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As a result, in many respects WhatsApp amplifies the significance and influence of networks that already exist within Nigerian politics and society. Jamie Hitchen says that:

#FakeNewsMedia
#stopfakenews
@HenshawKate
@jchitchen
@HassanIdayat
@TheICIR
“The interaction between information shared on @WhatsApp and the offline context is a crucial part of the digital eco-system, and challenges claims that the platform has revolutionised political campaigning.”

#FakeNewsMedia
#stopfakenews
“The interaction between information shared on WhatsApp and the offline context is a crucial part of the digital eco-system, and challenges claims that the platform has revolutionised political campaigning.”

#FakeNewsMedia
#StopFakeNews
4. Impact: #WhatsApp is used to both spread disinformation & to counter it. One of the most notorious messages of the election – the false story that President Buhari had died & been replaced by a clone from Sudan – was widely circulated on #WhatsApp.

#StopFakeNews
#StopFakeNews
But candidates also used #WhatsApp to alert citizens to false stories and to “set the record straight”. Professor Cheeseman says that:

#StopFakeNews
#FakeNewsMedia
#FakeNewsNoMore
Social media platforms are both a threat to democracy and a way to strengthen it. WhatsApp is being used to spread “fake news” on the one hand, and run fact-checking campaigns and election observation on the other.

#FakeNewsMedia
#stopfakenews
The research also underlines that, particularly at the sub-national level, while #WhatsApp gives candidates an electoral advantage, social media alone cannot win an #election.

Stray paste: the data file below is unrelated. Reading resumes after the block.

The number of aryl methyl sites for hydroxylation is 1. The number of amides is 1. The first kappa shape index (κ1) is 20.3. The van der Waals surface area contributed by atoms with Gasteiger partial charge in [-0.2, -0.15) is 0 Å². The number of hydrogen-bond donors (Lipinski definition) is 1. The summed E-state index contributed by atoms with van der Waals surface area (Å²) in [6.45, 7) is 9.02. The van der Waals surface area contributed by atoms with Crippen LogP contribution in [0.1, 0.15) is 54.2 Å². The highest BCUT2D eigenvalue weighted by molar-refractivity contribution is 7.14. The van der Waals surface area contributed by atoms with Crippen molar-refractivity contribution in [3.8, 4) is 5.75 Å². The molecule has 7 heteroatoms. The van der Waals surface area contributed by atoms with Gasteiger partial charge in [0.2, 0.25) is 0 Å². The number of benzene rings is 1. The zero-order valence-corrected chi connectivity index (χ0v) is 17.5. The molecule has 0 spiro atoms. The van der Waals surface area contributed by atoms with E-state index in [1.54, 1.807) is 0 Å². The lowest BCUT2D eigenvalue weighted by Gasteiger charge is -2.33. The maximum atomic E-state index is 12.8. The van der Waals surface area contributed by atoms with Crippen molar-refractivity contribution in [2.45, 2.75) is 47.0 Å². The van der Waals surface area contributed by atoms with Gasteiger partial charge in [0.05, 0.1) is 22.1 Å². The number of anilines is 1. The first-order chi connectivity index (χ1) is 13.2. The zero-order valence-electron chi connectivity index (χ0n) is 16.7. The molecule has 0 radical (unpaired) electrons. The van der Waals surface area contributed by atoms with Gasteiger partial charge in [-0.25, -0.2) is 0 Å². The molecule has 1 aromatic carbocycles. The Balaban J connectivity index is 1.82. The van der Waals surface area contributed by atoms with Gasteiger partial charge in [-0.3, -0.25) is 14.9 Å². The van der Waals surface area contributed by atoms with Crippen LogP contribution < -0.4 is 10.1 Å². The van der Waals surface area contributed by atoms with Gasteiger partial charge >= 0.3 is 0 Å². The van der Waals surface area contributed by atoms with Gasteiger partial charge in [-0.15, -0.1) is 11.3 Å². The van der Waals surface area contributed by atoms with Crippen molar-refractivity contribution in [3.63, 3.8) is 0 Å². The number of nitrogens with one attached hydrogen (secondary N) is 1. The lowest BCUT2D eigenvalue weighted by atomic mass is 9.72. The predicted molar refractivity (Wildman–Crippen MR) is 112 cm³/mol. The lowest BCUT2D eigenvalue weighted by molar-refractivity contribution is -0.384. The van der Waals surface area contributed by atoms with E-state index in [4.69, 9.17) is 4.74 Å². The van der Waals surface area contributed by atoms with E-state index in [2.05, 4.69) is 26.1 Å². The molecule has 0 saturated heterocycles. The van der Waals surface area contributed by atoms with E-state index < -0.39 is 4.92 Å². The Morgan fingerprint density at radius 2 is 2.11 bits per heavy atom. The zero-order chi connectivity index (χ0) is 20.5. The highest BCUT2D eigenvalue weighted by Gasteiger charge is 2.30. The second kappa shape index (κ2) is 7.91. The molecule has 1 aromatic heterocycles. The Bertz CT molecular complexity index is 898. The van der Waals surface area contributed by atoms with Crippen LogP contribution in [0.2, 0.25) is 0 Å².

#FakeNewsMedia
#StopFakeNews
#FakeNewsMedia
Instead, the most important thing for a candidate is to be an authentic leader of the community – to be present & accessible. This means that a candidate’s ground campaign remains the most important thing to get right.

#FakeNewsMedia
#stopfakenews
@obyezeks
@inecnigeria
Thus, while #WhatsApp has transformed the electoral environment, it has not revolutionized it.

#stopfakenews
#FakeNews
@julietkego
@KDI_ng
The research findings suggest both short- and longer-term recommendations:

#stopfakenews
#FakeNewsMedia
In the short-term, making it easier for individuals to leave WhatsApp groups and report disinformation; reinforce the ability of group administrators to set standards;

#FakeNewsMedia
#StopFakeNews
target digital literacy training to social influencers and strengthen WhatsApp’s ability to understand the risk of misuse by opening an office in the African continent.

#FakeNewsMedia
#StopFakeNews
In the longer-term, state and federal governments should invest more in digital literacy as part of the national curriculum, while political campaigns should develop social media codes of conduct for future elections.

#FakeNewsMedia
#StopFakeNews
@AishaYesufu
@YesProjectNg
Further information:
•Media Manager (University of Birmingham): Hasan Salim Patel
Email: h.s.patel@bham.ac.uk
Telephone: +44 (0) 121 415 8134 / +44(0)7580 744943
•Nigeria Contact (Centre for Democracy and Development): Idayat Hassan
Email: ihassan@cddwestafrica.org
Telephone/WhatsApp: +234 (0) 703 369 0566
•UK Contact (University of Birmingham): Dr Jonathan Fisher
Email: j.fisher@bham.ac.uk
Telephone/WhatsApp: +44 (0) 7894 452 788